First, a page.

HUME: Is that what Scalia means when he says there's "a principle of neutrality?"
TURLEY: Well, the court recently has been refashioning its jurisprudence in this area. It has allowed, to a greater extent, for states to fund programs through thing like vouchers. It has made a very significant change in the last 10, 15 years.
This is the flipside. Although those prior cases involved states who said we want to be able, through voucher programs, to give money, even if they go to religious schools, and the Supreme Court said as long as your program is neutral, as long as it leaves it up to the parents to give those vouchers...
HUME: So in other words, is it the school ... or the course of study is chosen by the student and his family and not by the state, it's OK?
TURLEY: That's right. But now this is the flipside. The question is, can a reluctant state or opposed state, a state that says we don't want any money to go to religious programs, whether they can be effectively forced to do so, whether the Constitution requires them to essentially subsidize. So, the case couldn't be more interesting in terms of a collision of different principles.
HUME: All of them embodied in the First Amendment to the Constitution, right?
TURLEY: That's right. But also there is a federalism principle. That's what makes this awkward for the Bush administration.
HUME: Federalism being letting the state do as they wish...
TURLEY: That's right.
HUME: ... independent to the states.
TURLEY: What Washington is arguing is that we should be allowed to go our own way, that we're not prohibiting anyone from exercising their own religion, we're not prohibiting anyone from pursuing this type of degree. What we're saying is we don't want to fund these types of programs.
HUME: Now, is it written in that scholarship program by the state of Washington's legislature that the money should not go to these purposes?
TURLEY: It is part of their constitution...
HUME: I see. In other words, it doesn't need to be written in there. It is part of the core law of the state of Washington?
TURLEY: That's right. But there's...
HUME: Now, question. Did the scholarship; it was a merit scholarship, correct? It was not awarded to Joshua Davey on the basis of his chosen field of endeavor. But it was done by his grades or merit or need, correct?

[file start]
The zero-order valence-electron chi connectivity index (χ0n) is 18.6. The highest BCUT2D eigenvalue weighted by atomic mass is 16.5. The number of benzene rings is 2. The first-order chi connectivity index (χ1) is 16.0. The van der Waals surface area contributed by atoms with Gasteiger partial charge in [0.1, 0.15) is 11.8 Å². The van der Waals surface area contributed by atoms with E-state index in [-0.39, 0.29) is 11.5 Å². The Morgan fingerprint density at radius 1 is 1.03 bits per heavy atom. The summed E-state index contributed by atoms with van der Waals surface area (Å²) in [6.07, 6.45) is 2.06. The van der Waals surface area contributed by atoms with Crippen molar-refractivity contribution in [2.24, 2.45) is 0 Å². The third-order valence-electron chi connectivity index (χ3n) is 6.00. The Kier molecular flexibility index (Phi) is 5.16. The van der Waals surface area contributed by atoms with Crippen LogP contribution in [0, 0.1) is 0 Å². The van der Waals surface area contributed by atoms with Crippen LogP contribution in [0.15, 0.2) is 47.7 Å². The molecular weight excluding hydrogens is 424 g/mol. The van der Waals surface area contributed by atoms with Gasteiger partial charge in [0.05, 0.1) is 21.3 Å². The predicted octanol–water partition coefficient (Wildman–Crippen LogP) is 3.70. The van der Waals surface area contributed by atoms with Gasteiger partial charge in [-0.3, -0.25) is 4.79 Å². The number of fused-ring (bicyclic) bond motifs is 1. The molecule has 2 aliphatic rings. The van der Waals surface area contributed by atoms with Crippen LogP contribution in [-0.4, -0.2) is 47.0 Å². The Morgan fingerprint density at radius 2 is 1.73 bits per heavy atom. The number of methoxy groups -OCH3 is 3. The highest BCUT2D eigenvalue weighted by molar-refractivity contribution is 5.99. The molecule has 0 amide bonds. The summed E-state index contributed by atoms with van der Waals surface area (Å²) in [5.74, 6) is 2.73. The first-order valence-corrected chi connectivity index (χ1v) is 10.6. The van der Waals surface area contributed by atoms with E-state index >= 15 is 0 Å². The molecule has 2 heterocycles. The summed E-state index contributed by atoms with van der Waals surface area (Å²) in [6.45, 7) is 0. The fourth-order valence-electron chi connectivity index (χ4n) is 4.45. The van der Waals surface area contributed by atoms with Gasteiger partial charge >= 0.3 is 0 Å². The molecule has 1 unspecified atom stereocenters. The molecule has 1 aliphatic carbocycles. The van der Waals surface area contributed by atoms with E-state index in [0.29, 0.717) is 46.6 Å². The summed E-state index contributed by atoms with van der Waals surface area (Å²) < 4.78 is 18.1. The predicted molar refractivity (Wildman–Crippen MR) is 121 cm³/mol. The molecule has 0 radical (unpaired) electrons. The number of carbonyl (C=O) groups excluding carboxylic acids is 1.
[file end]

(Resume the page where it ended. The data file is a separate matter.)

HUME: So, what happened is the state only intervened when it turned out he was going to study religion with an eye to becoming a minister?
TURLEY: Absolutely. And part of what's triggered here is what's called the Blaine Amendment; and this is going to color this entire case. The Blaine Amendments were named after a Maine Congressman who was extremely anti-Catholic. And these amendments spread throughout the country as an anti-Catholic...
HUME: These our state-level amendments?
TURLEY: That's right. Anti-Catholic effort to prevent funding of Catholic schools. So, this is a rather interesting case in that the Bush administration is being accused of not being supportive of state rights. And liberals are supporting the Blaine Amendment, which has been a scourge of anti-Catholicism. So, both sides are rather strange bedfellows in this case.
HUME: How do you think this is going to come out?
TURLEY: Boy, Brit. I wish I knew. This is -- for professors who come to these races and watch cars crash, this will satisfy every desire. This is going to be a very close question. Both Kennedy and O'Connor seemed to be flipping. O'Connor seemed to be slightly favoring the state. But Kennedy came out and seemed to be supporting Davey. But his major concern is when he asked Davey's attorney where's the limitation? If you combine this with a voucher's case, where can it stop? Is this going to require the funding of any and all religious, you know, programs? So, Kennedy seems to be concerned as well. So I don't think that you can call this one the two-key flip votes, the swing votes, seem to be of divided mind here.
HUME: Now, but it wouldn't have made any difference, I take it, if he had said if his intend had been to study religion to teach it, that the state by its own declaration has indicated that -- that would -- it would have been OK?
TURLEY: That's right. It is the act of religious component. And what's interesting is that both Scalia and Breyer have children in the ministry. And so, there is an added interesting familiar dimension to this.
HUME: Jonathan Turley, for once, you don't know the answer.
TURLEY: Oh, I'm proud to say that on this occasion.
HUME: All right. Great to see you.
TURLEY: Thanks, Brit.
HUME: Thank you.